Raiders

Del Rio 'frustrated and pissed off' after Raiders waste golden opportunity

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USATSI

Del Rio 'frustrated and pissed off' after Raiders waste golden opportunity

ALAMEDA – Head coach Jack Del Rio started his Monday press conference with a message for Raider Nation.

He didn’t wait for a question or a prompt. Del Rio just went for it, and set the tone for a new reality. Going to the playoffs is a considerable long shot after Sunday’s 26-15 loss in Kansas City. Not an impossibility, but it’s close.

Del Rio wanted everyone to know that’s unacceptable, and he isn’t happy about it.

“As players and coaches, we are as frustrated and pissed off about what occurred yesterday as anybody out there,” Del Rio said. “Losing a game like that hurts, and there are no words I can say here today that will take away that pain or make people who care about the Raiders feel better. I’m really not going to try.”

Fans should be upset when a team with offensive firepower to spare can’t score consistently. Fans should be upset when drafted players weren’t developed, and major defensive flaws weren’t addressed in the offseason.

This year’s Raiders are a woefully disappointing 6-7, nowhere near the lofty internal expectations held to start this season. It feels like a waste now, with so much talent producing so little. People will point fingers. Someone will ultimately be held accountable and several will end up unemployed, players and coaches alike.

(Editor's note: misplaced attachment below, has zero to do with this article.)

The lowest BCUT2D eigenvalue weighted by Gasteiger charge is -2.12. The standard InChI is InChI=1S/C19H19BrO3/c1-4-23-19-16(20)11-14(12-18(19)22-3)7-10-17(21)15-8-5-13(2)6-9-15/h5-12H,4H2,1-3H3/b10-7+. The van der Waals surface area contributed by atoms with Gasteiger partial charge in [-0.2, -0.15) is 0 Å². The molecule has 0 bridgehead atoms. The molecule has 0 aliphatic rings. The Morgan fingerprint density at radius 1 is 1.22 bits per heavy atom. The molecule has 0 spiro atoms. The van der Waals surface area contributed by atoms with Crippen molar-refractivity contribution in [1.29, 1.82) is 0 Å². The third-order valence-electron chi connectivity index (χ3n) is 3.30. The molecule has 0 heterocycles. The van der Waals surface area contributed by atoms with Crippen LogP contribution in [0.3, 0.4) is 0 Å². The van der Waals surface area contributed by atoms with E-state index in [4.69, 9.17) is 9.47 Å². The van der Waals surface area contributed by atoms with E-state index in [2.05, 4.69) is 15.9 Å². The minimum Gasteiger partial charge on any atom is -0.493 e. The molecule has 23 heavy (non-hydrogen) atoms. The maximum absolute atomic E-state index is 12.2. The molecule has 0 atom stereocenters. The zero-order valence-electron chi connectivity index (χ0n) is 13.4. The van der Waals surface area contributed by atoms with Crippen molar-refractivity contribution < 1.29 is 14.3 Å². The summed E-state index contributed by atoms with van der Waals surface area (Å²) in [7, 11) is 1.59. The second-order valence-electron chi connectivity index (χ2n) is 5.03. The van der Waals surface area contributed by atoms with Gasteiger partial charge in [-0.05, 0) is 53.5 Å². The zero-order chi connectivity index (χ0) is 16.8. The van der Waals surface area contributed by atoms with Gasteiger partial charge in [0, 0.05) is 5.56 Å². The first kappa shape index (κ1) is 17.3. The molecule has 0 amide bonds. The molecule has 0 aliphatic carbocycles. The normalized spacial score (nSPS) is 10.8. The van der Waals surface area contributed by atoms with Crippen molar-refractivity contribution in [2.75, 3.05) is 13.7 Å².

That’s what happens when you fall short. Ownership isn’t happy. Nobody is.

Looking back, Del Rio wishes his team would’ve played with abandon, with some risk in their play. The Raiders haven’t done that much this year, tiptoeing through quality competition with lackluster results.

“I think that there have been many examples throughout this season where we have not played boldly to go make the plays,” Del Rio said. “I would really like to see that because, at the end of the day, if you kind of go half-way, it’s not good enough anyway. I’d love to see us just let it rip. And go play. We’ve talked about playing with our hair on fire, talked about that kind of effort and energy and playing fast. That’s what I believe in, and I’d love to see it more often.”

The Silver and Black played like that back in Week 7, in a game against Kansas City. It was the only time these Raiders channeled last year’s group, which got by with a little hocus pocus and quality performance under pressure. It felt like a turning point then. The past few weeks proved it was not.

The Raiders could still make the playoffs. Getting there was simple math heading into Sunday’s game. Now calculus is required.

What comes next? The Raiders have to win out and pray for rain, hoping it’s good enough to sneak into the postseason through the back door. Different is necessary to do that. They simply haven’t been good enough or consistent enough to believe that’s possible.

“We have to coach it better. We have to execute it better, as players and coaches,” Del Rio said. “Head coach and quarterback get a win-loss record off of their performance in these game. We’ve won a bunch of games over the last three years, and we’re going to continue to win a bunch of games. Yesterday was a disappointment. We can’t go back and do anything about that. I tell guys all the time that you get what you earn in this league. What we’ve earned is 6-7. What we have in front of us are three games and what we’ve got to do is play good football and win the next one and see where that takes us.”